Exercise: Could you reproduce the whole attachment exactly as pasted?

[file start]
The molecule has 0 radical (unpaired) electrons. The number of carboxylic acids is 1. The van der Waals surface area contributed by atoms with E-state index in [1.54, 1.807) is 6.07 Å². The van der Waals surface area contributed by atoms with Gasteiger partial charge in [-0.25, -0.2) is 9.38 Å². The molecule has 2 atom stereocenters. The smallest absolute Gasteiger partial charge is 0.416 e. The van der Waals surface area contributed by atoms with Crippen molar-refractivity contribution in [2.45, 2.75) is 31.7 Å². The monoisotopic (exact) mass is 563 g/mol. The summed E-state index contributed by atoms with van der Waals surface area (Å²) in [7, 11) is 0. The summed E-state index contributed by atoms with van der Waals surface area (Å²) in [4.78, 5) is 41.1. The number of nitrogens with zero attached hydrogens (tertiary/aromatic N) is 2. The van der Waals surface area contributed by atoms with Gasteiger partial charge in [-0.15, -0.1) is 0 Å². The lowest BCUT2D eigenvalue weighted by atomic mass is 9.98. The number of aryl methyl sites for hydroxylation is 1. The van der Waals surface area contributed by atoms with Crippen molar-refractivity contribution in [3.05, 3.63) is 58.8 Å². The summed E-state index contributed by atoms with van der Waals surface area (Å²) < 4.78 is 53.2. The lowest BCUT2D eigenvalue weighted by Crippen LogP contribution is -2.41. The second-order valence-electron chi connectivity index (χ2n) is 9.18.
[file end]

The molecule has 0 radical (unpaired) electrons. The number of carboxylic acids is 1. The van der Waals surface area contributed by atoms with E-state index in [1.54, 1.807) is 6.07 Å². The van der Waals surface area contributed by atoms with Gasteiger partial charge in [-0.25, -0.2) is 9.38 Å². The molecule has 2 atom stereocenters. The smallest absolute Gasteiger partial charge is 0.416 e. The van der Waals surface area contributed by atoms with Crippen molar-refractivity contribution in [2.45, 2.75) is 31.7 Å². The monoisotopic (exact) mass is 563 g/mol. The summed E-state index contributed by atoms with van der Waals surface area (Å²) in [7, 11) is 0. The summed E-state index contributed by atoms with van der Waals surface area (Å²) in [4.78, 5) is 41.1. The number of nitrogens with zero attached hydrogens (tertiary/aromatic N) is 2. The van der Waals surface area contributed by atoms with Gasteiger partial charge in [-0.15, -0.1) is 0 Å². The lowest BCUT2D eigenvalue weighted by atomic mass is 9.98. The number of aryl methyl sites for hydroxylation is 1. The van der Waals surface area contributed by atoms with Crippen molar-refractivity contribution in [3.05, 3.63) is 58.8 Å². The summed E-state index contributed by atoms with van der Waals surface area (Å²) < 4.78 is 53.2. The lowest BCUT2D eigenvalue weighted by Crippen LogP contribution is -2.41. The second-order valence-electron chi connectivity index (χ2n) is 9.18.